Our new website: A tool for you!
Here at Ecological Services, we’ve decided to follow in Mother Nature’s footsteps. As summer dawns upon us, we’re launching our new website.
We hope this re-designed website will reinvigorate the online tools offered by ES. We’ve outgrown our foundational site and have been in need of a more colorful, more resourceful website. We want visitors to easily navigate our website, find the information they’re looking for, check out some of the interesting and educational elements, and most of all, visit us again.
So, what will you find in our new site, and how will you find it?
- We’ve switched to horizontal navigation with drop-down menus. Up there you’ll find direct links to Endangered Species (including wildlife, recovery, federal consultation, permits and grants), Habitat Conservation (energy, Coastal Program, Partners for Fish and Wildlife Program, eagle guidelines, and Natural Resource Damage Assessment and Restoration Program), Contaminants and Wetlands Inventory.
- If you don’t find what you needed in the navigation, check out the More Resources box, which is located on most program homepages.
- We’ve centrally located all contact information within the Connect with Us element. When you click there, you’ll be brought to a regional map with office locations and lists of regional, field office and program contacts.
- If you’re still searching, check out the site map.
New elements to check out:
- High quality photo slideshows on many pages.
- News and highlights for Ecological Services and our programs, such as Endangered Species and Contaminants.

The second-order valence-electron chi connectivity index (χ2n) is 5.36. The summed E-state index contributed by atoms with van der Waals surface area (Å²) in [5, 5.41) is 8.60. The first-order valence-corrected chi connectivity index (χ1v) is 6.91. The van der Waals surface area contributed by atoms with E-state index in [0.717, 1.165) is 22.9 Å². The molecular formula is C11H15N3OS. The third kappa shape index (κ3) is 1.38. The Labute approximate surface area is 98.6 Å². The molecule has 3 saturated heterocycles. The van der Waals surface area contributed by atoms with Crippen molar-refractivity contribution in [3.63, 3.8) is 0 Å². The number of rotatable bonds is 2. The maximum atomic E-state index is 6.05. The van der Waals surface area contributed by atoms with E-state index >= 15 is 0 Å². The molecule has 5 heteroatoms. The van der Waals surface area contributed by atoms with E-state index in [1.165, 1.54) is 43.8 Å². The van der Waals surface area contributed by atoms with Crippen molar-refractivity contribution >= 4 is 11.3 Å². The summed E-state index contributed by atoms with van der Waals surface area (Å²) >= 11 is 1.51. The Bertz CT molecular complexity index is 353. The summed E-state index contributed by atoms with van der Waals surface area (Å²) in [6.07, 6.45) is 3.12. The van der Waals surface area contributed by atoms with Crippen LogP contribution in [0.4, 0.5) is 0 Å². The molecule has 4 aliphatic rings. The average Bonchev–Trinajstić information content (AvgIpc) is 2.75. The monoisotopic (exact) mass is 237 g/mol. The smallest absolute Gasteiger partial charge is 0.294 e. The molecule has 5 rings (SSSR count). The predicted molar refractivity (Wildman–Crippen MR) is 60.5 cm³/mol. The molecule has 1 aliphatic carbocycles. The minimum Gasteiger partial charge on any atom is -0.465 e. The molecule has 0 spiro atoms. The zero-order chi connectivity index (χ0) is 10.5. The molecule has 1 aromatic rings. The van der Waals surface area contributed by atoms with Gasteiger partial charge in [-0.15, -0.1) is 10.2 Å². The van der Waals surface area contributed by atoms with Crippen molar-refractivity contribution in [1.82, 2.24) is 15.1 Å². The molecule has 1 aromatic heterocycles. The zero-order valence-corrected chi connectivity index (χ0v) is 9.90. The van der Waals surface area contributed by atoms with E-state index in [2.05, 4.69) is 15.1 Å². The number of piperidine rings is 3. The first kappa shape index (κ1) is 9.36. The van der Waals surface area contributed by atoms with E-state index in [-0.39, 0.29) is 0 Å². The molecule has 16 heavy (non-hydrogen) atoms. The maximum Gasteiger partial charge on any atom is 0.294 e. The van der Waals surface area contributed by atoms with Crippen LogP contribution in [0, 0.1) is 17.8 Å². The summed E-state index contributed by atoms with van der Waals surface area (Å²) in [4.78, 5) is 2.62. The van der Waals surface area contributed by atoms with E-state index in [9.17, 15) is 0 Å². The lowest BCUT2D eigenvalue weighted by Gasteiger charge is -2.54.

- Meet Ecological Services. Take a few minutes to get to know this month’s public servant. We’ll regularly feature folks from our Northeast team.
- Blog (Yes, what you’re now reading!)
- Share Your Outdoors. The Northeast Region has more than 2,500 photos on Flickr, but we want to feature your photos. Visit this gallery to see this month’s highlighted photos, and e-mail us your suggested photos for next month.
- Links to the Service’s Northeast Region social media. We’re sharing more than 50 videos on YouTube. We’ve got more than 4,000 Twitter followers and 722 Facebookers that “like” us. We’d love for you to join the conversation.
This is the place to find information on federal management and partnerships to protect the Northeast’s natural resources. We want you to come here knowing that you’ll find what you’re looking for, or at least you’ll find someone to help get you there.
Let us know what you think.
Submitted by Paul Phifer, head of our agency’s Northeast Region Ecological Services program